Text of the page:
Effects of post-transport stress can be mitigated with potassium and glycerol.

The water and electrolyte needs of beef cattle that are dehydrated as a result of feed and water deprivation are very specific. If animals are being supplemented with a hypotonic supplement with high levels of potassium and glycerol, their intake of both water and feed goes up, resulting in them becoming less dehydrated and losing less body-weigh[1]. Work was carried out by the University of Padua[2] under practical farm conditions, to study the effects on water and feed intake, as well as body condition score, rumination and clinical parameters of this supplement in beef cattle when provided after transport.

Key takeaways from the research

  • Transport stress in beef calves can result in losses of potassium and severe dehydration in combination with depletion of energy reserves
  • Supplementation of beef calves with a potassium based electrolyte product in combination with glycerol after transport increased water intake and rumination activity

Materials and methods

This trial was carried out in a commercial beef farm in Italy with a housing capacity for 600 Charolaise bulls. Animals are imported from France and arrive with an average live weight of around 415 kg after being transported for a period of 10 to 12 hours. Imported bulls aged from 12 to 15 months old. During the first 24 hours after arrival, all bulls are fed good quality hay and straw. From day 2-7, they receive a special adaptation diet consisting of hay, corn (silage and mashed), beet pulp, wheat straw and bran, soybean meal and complemented with hay, straw and a supplement for pulmonary support.

A total of 336 animals were included in the trial, distributed over six different batches. Within each batch, two groups of 14 animals were treated with the oral electrolyte solution containing potassium and glycerol through their drinking water for the first three days after arrival, whereas two control groups of 14 animals each were getting water only. Access to water in both groups was ad libitum. Animal were weighed and inspected upon arrival and groups of animal were randomly allocated to one of the four pens for the experimental period of 7 days.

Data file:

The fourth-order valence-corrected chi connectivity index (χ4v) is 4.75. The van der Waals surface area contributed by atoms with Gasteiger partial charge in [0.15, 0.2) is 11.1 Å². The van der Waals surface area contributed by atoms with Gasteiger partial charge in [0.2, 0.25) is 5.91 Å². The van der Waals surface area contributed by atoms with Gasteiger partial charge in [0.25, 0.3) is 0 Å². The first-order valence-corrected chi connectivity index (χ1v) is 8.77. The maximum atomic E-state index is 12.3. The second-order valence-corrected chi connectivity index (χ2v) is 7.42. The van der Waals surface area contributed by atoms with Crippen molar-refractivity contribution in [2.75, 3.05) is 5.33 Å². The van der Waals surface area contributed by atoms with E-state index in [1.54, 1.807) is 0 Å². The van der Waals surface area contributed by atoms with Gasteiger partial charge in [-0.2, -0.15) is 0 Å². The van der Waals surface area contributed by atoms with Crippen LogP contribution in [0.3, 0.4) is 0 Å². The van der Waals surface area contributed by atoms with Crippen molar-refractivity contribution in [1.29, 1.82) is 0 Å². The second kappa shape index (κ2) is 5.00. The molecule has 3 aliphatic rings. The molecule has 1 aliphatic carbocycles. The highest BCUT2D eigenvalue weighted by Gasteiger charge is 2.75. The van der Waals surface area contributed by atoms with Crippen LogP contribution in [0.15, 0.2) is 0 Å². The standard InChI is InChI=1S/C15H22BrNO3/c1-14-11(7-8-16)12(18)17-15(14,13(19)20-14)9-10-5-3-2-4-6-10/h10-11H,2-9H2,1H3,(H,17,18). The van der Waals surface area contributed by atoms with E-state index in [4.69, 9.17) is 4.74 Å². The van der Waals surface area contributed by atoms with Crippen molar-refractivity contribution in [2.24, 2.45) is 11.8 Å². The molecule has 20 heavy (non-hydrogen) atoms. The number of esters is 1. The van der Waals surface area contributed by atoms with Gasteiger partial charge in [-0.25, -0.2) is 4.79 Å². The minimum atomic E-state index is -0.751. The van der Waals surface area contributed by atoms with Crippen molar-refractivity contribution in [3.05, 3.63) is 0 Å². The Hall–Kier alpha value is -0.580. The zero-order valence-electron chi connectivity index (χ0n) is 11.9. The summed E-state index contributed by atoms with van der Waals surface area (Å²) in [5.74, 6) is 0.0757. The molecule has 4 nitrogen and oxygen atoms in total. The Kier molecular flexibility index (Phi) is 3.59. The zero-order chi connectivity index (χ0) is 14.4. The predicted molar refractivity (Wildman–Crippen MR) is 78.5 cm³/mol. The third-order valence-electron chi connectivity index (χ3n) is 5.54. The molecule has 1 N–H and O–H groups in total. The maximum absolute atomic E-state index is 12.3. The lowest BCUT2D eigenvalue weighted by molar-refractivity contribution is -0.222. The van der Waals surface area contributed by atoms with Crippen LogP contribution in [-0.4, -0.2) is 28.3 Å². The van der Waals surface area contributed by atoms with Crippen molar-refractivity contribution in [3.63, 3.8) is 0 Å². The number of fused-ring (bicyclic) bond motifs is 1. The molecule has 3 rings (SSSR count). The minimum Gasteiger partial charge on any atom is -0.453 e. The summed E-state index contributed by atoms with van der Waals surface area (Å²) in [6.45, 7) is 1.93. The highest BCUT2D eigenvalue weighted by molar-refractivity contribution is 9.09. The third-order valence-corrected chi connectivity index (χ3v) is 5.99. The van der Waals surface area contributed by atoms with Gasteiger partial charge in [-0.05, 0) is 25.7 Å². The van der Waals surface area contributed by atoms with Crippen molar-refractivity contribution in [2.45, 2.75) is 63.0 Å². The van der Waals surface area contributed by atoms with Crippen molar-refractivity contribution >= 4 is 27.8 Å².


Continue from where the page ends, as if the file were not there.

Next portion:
Water and feed intake were recorded daily for the entire experimental period by measuring respectively replenishment of water levels and leftover feed. Clinical signs of respiratory and gastrointestinal disease (nasal/ocular discharge, ear position, temperature, cough, lameness and feces consistency), rumination activity and body condition scores were recorded at arrival and daily during the first 7 days after arrival.

Results

Differences in feed intake, body condition score and clinical signs were not found between the two groups, although there was a tendency for the animals in the treatment group to have a slightly lower consistency of faces. Significant differences between animals supplemented with the oral electrolyte solution and untreated animals were found for rumination activity and water intake (see figures 1 and 2).

Fluid intake

Figure 1, Fluid intake in litres per day. Beef calves supplemented with an oral electrolyte solution containing potassium and glycerol had significant higher fluid intakes on the second and third day, compared to the control group.

Rumination activity

Figure 2, Rumination activity recorded by direct visual observation of the number of successive regurgitation events during a five-minute interval. Beef calves supplemented with an oral electrolyte solution containing potassium and glycerol HydraFit showed increased rumination activity during the first two days (while on treatment), compared to the control group.

Conclusion

This trial indicated that supplementing bulls with an oral electrolyte solution containing high levels of potassium and glycerol via their drinking water could attenuate the negative effects of transport and handling. Making water with electrolytes available led to an increase in water intake resolving transport-induced dehydration. Enhancing the animal’s rumination activity is an indicator of improved animal welfare.

References

  1. de Carvalho, I.P.C. and J. Martín-Tereso, 2017, Electrolyte and glycerol solution supply to feed deprived bulls before slaughter, Proceedings of the annual congress of the EAAP, Tallin, 68: 384.
  2. Calsamiglia, S, The use of an electrolyte hydration supplement for reducing transport stress in beef cattle, Master thesis University of Padua in cooperation with Trouw Nutrition, Department of veterinary medicine, animal production and health, academic year 2017/2018.